Calls For Bondi Beach To Be More Wheelchair Accessible

Tamworth woman Kate Swain, who uses a wheelchair, started a petition to make Bondi more accessible after finding herself unable to properly experience it.

“The last time I visited Bondi, I got as far as the footpath," she said.

"I could only look at the beach. I know it’s not that hard to make a beach fully accessible, it’s already happened at beaches around the country. So why not Bondi Beach?

Kate Swain, who was paralysed after a car accident when she was five-years-old, is calling for Bondi Beach to become more wheelchair accessible. Photo: Supplied.

She started a Change.org petition to ensure other wheelchair users don't miss out on experiencing Bondi -- and within a week, it amassed almost 20,000 signatures.

"The response has been great," Swain told ten daily.

"It started off with a thousand signatures, just people we knew, but it's really taken off."

Bondi is already somewhat accessible at the north end of the beach, where the surf is usually calmer.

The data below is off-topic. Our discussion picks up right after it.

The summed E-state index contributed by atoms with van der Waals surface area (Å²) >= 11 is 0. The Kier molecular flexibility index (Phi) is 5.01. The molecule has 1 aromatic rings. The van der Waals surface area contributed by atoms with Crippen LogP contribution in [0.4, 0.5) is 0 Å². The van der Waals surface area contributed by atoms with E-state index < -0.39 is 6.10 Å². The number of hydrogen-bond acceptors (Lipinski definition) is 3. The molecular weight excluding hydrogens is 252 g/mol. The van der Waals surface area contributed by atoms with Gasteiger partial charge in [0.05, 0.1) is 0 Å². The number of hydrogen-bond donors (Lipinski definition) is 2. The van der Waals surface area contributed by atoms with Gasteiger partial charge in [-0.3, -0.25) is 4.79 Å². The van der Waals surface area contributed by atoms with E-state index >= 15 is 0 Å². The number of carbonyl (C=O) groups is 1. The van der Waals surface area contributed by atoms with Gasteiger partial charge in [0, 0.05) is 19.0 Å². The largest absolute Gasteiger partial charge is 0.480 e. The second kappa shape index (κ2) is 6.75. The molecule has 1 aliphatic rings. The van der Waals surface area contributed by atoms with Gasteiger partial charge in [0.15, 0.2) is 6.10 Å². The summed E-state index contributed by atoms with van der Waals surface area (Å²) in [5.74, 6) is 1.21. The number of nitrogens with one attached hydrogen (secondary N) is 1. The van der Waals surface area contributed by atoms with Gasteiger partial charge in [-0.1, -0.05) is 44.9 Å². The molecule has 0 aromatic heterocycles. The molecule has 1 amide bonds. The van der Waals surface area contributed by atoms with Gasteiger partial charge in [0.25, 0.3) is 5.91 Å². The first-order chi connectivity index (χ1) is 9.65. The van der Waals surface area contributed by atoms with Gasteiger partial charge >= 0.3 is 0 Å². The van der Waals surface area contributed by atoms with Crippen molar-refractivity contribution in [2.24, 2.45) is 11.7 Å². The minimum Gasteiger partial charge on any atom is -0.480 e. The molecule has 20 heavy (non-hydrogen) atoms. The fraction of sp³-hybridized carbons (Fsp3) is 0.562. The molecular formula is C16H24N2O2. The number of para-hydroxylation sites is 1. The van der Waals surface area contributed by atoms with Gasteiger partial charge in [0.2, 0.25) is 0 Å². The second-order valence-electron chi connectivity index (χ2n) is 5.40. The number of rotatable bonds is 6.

Two 'Sandcruizer' wheelchairs are available to borrow, and a beach mat is available on two days per week.

Beach mats allow regular wheelchairs to traverse the sand. Photo: Accessible Beaches Australia.

Waverley Council also confirmed to ten daily that it's committed budget to upgrade the 30-year-old ramp over the next two years, with a spokesperson telling ten daily that they're "committed to making our beaches accessible for everyone."

A new outdoor shower located next to the beach wheelchair storage facility is also planned for the coming weeks.

But those measures don't go far enough, said Swain.

"We want accessibility to be a 24/7 thing," she said.

"The lifesavers can put the beach mats out [as part of their set-up] -- flags up, mats out, flags up. That way anyone can enjoy the beach any day of the week."

She also pointed out that with just two beach chairs, if more than two people in wheelchairs visit the beach, the someone will miss out.

Floating beach wheelchairs allow disabled people to experience the water. Photo: Push Mobility.

It's not the first time the disability community has petitioned local councils to make beaches more accessible.

Two years ago, after campaigning from the disability community, the Gold Coast ran an accessibility trial at Burleigh Heights.

The trial was so successful, the local council rolled out measures to make almost a dozen more beaches wheelchair accessible.

It's a good sign of things to come, said Swain.

"Everybody should be able to enjoy the beach."

Contact the author: abrucesmith@networkten.com.au

Photo: Accessible Beaches Australia